THE VISION BOARD

There I was, back in Seattle in December of 2010, recently certified in Equine Guided Education, with no horses of my own and no idea how I was going to practice this work. I had a new friend, Sue, who was in my certification class at Skyhorse, and she happened to live only 45 minutes from me in Snohomish, Washington. We had met up a couple of times, and done some EGE practice together with her 2 horses, and so she invited me over for New Year’s Eve to make Vision Boards and drink wine. To be honest, the only reason I went was because of the wine. I really did not believe in Vision Boards. I had no idea what to even envision for my life, much less put it on a poster board. But, I figured it couldn’t hurt to cut and paste things out of magazines and chat with Sue and another friend of hers and enjoy a bit of Cabernet.

 

Perhaps it was something about cutting pictures out of magazines that took me back to my childhood, but there I was, just like when I was a young girl, only choosing the horse magazines and plastering photos of horses all over my board. I didn’t bother to put anything else on there – no farm or barn or romantic beach walk pictures – just horses. I didn’t really think about it at the time, in fact, I left the board at Sue’s place claiming that “I would finish it later,” since there were still a few blank spots on it where I could squeeze in a few more horses.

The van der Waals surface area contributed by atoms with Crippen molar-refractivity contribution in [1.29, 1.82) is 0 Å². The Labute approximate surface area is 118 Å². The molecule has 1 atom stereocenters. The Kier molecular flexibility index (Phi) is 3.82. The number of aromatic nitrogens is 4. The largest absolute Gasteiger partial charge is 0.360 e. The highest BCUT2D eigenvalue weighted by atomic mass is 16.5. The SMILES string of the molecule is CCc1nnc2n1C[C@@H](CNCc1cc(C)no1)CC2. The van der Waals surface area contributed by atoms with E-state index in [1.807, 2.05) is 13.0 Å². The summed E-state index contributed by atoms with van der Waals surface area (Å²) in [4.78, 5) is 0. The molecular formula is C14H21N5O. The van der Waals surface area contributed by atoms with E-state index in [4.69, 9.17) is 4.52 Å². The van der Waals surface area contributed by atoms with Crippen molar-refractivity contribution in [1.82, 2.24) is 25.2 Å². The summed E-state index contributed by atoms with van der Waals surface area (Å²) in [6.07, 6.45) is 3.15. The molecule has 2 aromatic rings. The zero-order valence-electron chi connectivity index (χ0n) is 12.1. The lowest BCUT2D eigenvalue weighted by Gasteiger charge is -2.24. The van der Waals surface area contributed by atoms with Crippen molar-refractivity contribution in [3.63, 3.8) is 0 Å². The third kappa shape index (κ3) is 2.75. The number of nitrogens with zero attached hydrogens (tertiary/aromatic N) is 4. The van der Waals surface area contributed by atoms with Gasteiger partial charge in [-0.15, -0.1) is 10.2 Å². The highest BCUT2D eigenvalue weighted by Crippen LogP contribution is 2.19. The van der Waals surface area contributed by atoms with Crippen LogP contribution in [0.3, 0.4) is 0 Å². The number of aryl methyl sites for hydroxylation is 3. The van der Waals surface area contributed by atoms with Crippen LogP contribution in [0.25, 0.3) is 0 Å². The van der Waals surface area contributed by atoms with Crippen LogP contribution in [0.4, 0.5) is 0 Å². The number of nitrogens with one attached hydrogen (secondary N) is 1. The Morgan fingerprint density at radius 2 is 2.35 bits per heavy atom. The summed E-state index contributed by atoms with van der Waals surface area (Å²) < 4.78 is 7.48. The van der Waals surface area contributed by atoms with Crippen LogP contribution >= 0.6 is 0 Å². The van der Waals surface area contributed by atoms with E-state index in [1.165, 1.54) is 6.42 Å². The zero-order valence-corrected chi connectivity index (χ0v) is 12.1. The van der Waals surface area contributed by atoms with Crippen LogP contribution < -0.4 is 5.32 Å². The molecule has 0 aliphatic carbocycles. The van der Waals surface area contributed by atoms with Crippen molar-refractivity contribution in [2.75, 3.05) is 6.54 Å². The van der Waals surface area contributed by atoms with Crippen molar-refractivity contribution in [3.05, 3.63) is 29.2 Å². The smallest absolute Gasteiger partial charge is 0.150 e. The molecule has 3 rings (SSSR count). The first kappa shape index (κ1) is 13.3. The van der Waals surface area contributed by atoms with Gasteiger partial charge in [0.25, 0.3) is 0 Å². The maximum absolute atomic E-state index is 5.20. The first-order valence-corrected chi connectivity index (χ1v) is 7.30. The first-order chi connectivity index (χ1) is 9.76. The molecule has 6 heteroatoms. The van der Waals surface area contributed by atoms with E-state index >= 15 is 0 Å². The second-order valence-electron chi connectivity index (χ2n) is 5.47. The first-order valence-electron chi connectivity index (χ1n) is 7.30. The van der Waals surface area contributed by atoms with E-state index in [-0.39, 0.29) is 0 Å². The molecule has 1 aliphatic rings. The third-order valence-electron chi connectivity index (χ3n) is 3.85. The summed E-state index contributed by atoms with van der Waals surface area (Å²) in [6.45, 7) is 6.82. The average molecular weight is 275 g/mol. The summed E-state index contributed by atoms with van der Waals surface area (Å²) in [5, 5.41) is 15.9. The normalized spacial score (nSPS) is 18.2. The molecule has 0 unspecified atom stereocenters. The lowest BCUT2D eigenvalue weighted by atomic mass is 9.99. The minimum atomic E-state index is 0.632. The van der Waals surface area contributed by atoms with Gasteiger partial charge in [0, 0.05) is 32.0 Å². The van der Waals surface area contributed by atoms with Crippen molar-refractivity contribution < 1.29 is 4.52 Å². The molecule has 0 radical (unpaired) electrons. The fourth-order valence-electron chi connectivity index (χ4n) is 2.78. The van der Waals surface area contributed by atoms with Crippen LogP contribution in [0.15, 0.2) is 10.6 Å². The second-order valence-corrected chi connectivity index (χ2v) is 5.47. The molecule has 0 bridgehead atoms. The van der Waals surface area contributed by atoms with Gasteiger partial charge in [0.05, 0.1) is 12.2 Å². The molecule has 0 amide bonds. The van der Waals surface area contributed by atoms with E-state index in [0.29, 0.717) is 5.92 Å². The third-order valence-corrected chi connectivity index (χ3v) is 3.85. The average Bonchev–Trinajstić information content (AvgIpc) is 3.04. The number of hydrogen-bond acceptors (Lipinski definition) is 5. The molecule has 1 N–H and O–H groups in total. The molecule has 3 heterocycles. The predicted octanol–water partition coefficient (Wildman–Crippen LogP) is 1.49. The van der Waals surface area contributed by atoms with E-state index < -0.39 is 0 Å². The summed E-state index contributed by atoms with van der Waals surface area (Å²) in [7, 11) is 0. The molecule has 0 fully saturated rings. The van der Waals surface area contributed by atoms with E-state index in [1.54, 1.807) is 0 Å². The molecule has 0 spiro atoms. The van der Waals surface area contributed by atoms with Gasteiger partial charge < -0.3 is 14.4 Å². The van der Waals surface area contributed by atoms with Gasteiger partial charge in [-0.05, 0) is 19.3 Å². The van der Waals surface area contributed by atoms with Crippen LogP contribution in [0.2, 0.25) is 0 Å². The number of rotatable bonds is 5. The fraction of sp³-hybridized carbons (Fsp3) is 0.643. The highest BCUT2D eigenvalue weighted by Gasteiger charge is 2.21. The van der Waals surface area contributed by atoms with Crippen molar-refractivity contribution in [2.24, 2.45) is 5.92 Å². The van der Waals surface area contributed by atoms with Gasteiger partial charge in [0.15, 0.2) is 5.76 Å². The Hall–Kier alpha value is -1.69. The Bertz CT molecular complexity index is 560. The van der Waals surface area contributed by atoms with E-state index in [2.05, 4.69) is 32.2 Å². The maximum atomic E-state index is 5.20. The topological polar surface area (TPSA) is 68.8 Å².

Well, my Vision Board disappeared behind some bookcase somewhere, never to be seen again – or so I thought.

 

 

2011 began without much incident. I was still riding another friend’s horses, and taking care of her farm whenever she went out of town, but that was the extent of horses in my life. I was working full time as a Human Relations Director at a growing production company, and though I daydreamed about leaving and pursuing a career in EGE, or taking people on trail rides, or simply introducing people to horses and allowing them the opportunity to experience a relationship with them, it seemed like worlds away from my reality, and I had no idea how I was going to change that.